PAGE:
Every day, hundreds of tourists flock to the Burj Khalifa’s observation deck to take in the breathtaking views of Dubai from the top of the world’s highest building.

Does it deliver on the promise?

Everything you need to know to organize a trip is right here.

Indicators of the Burj

Some pretty astounding statistics are associated with the Burj Khalifa, the highest structure in the world.

It stands at an impressive 828 meters tall and requires over 110,000 tons of concrete and 22 million man-hours.

More than 31,000 tons of, or enough to go halfway around the world, of steel rebar, can be found in its construction.

About 26,000 panes of the glass cover its outside, giving it a reflective sheen maintained by 36 fearless window washers.

You can get from the lobby to floor 124 in around a minute (that’s a pace of 10 meters per second) on one of the world’s fastest elevators.

The Bare Minimum

The public can choose from three distinct viewing platforms. The first two floors, 124 and 125, are located at 452 meters, despite the misleading name.

You’ll find the upscale SKY lounge on the 148th floor (or 555m).

You can spend as much time as you wish at At The Top for a price of 200 AED during peak hours.

The SKY observation deck is lower to the ground but offers comfortable seats strewn throughout should you take a break from looking out over the edge.

Admission to At The Top is included with purchasing a SKY ticket, which costs a hefty 500 AED for just 30 minutes.

If you want to witness the sunset, you should reserve a time slot at least 90 minutes in advance to get the most out of it, so plan.

On Fridays and Saturdays this winter, you can schedule a time to watch the dawn.

How Do Guests Find Their Time Here?

There will likely be a wait in line, as is customary at any popular tourist destination.

You’ll have to wait in line to acquire tickets and then again to get on the elevator, but it moves very quickly, and there are displays every so often to keep you occupied.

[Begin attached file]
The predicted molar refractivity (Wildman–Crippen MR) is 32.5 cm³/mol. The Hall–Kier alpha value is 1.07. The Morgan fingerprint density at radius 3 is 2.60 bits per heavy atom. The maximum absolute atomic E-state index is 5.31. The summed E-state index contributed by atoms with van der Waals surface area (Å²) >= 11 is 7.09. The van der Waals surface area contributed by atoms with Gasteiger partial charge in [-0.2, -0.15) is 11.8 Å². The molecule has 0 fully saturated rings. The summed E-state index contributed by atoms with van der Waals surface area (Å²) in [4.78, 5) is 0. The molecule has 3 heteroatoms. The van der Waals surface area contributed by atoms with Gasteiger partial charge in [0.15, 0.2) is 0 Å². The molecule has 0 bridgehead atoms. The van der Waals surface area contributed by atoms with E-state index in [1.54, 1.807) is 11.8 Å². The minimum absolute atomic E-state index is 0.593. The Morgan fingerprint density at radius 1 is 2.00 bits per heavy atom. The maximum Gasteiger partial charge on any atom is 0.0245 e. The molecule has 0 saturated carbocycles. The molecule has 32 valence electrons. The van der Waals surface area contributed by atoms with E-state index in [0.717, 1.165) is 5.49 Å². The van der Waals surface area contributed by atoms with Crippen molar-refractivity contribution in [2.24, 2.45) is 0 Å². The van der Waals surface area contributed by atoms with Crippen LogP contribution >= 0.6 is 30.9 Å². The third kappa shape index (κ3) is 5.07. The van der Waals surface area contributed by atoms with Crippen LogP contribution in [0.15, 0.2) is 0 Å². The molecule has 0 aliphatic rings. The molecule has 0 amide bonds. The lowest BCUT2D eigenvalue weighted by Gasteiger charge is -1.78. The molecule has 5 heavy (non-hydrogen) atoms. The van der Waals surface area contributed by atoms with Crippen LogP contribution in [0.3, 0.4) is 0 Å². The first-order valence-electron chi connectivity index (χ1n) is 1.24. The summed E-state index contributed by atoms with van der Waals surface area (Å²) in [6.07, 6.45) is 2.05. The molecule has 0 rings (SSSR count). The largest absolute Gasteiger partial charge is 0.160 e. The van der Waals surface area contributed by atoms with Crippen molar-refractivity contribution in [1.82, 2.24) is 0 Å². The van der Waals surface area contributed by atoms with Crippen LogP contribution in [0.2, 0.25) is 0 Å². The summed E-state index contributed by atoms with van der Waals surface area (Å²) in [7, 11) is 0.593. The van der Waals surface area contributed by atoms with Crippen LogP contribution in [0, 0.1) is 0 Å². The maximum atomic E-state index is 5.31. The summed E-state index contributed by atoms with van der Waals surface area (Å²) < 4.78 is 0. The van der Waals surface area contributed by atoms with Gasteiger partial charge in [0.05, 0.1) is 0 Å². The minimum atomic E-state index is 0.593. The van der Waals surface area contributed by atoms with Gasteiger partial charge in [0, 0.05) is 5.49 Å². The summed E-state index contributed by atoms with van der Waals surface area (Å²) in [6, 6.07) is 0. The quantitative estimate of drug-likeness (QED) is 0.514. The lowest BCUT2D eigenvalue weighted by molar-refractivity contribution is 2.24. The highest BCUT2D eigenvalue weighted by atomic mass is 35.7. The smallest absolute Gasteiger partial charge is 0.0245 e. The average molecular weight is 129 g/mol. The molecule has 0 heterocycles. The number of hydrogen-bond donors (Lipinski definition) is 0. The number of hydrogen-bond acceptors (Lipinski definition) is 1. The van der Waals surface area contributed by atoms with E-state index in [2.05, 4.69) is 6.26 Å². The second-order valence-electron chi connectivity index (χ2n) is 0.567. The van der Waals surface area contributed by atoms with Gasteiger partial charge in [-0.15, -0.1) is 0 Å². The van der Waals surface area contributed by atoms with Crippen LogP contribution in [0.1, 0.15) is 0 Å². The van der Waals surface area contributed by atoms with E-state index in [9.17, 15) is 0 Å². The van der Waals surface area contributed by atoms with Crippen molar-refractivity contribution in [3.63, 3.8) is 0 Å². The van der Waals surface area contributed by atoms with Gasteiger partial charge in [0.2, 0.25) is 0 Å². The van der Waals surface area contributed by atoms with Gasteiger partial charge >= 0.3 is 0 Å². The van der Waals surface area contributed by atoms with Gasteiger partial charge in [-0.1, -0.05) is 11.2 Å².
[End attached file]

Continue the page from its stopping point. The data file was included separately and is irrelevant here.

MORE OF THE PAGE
The elevator to floor 124 isn’t the fastest in the world, which is a bit of a letdown.

Even though the ride to the observation deck only takes a minute, you won’t even feel a thing.

Visitors who are too shy to venture outside can explore the interior area of Level 124, which features a gift shop and cameras attached to touchscreens that allow visitors to zoom in on the ground below.

You’ll have to squeeze close to the glass on the outside terrace if you want a good view of Dubai’s city center.

Looking up at the next 400 meters will make for an even more disorienting experience.

There’s an audio tour that goes into detail about the building’s design and construction, but the breathtaking panorama is the main attraction.

If you’ve purchased a SKY ticket, you’ll be led to a VIP waiting area on the bottom floor where you can have Arabic coffee and dates while you wait for the next available VIP elevator ride to the top of the building (floor 148).

There are usually only around twenty to thirty people on this floor at any given moment, making it a much more peaceful and tranquil environment; nevertheless, you only have about half an hour here before you have to head down to floor 125 to rejoin the masses.

Is It Really Worth Going There?

If you’re the kind to cross items off a list, you should definitely pay to visit the top of the world’s highest structure (though perhaps not all the way to level 148).

Although the vistas are breathtaking, the News Burj Khalifa stands head and shoulders above the other buildings on Sheikh Zayed Road to arguably provide the most incredible view in Dubai.